(Bloomberg) -- Investment-grade dollar bonds from Chinese issuers have been a relative bright spot during the ongoing global rout, and some credit investors expect continued outperformance. 

The nation’s high-grade notes have lost 2.3% this month, versus a 5.6% decline for dollar bonds in a global benchmark, according to Bloomberg indexes. 

The Chinese securities weakened further Tuesday, according to credit traders. They had their biggest loss since early August on Monday, but global peers fell the most in three months while dropping for an eighth session, their longest losing streak since 2016. 

“China is still considerably better off than some other Asia economies, and that gives us confidence in the safer credit there,” according to Gordon Tsui, head of fixed income at Ping An of China Asset Management (Hong Kong) Co. The firm continues to favor short-dated dollar debt of Chinese state-owned entities or firms backed by the central government, with Tsui saying they could offer some stability.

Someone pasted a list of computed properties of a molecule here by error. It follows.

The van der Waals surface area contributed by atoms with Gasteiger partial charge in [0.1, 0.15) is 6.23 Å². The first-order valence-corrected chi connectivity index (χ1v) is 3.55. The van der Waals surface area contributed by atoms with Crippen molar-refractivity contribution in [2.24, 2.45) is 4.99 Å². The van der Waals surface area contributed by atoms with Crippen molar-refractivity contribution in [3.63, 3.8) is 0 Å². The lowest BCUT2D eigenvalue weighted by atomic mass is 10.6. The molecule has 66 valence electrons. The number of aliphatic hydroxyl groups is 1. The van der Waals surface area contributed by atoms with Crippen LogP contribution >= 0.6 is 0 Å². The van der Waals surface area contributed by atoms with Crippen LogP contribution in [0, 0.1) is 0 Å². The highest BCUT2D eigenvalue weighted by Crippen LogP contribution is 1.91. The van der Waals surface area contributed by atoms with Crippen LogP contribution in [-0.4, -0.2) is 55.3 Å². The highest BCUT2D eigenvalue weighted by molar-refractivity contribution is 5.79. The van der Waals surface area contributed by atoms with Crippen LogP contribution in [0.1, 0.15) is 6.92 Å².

Many asset classes have been sliding of late in the wake of hawkish central banks and recession fears, with US Treasury yields at their highest in more than a decade. But the People’s Bank of China has been easing policy to support a slowing economy pressured by Covid-19 lockdowns and the property sector’s woes. So far this year, Chinese high-yield dollar bonds have lost 12%, compared with 20% for the global index.

Rick Wen, senior portfolio manager at ICBC Asset Management Global Co., said investment-grade SOE bonds are attractive because of their widening yields relative to onshore debt, some of which are at record lows. One of the key strategies the rest of this year is currency hedging, he added. 

The growing gap between onshore and offshore notes has helped accelerate Chinese investors’ purchases of offshore debt in recent months, as yields have surged outside the country and the yuan has fallen toward the lowest level since 2008 versus the greenback. But it’s retained its value versus many other currencies. 

Despite the recent performance of Chinese high-grade dollar notes, “there is almost no safe haven in this selloff,” said Tsui. “We’ve already entered a ‘crisis mode’ after the gilt selloff, with many Asia credits increasingly under selling pressure. Overall it’s preferable to maintain a high cash level and stay defensive.”

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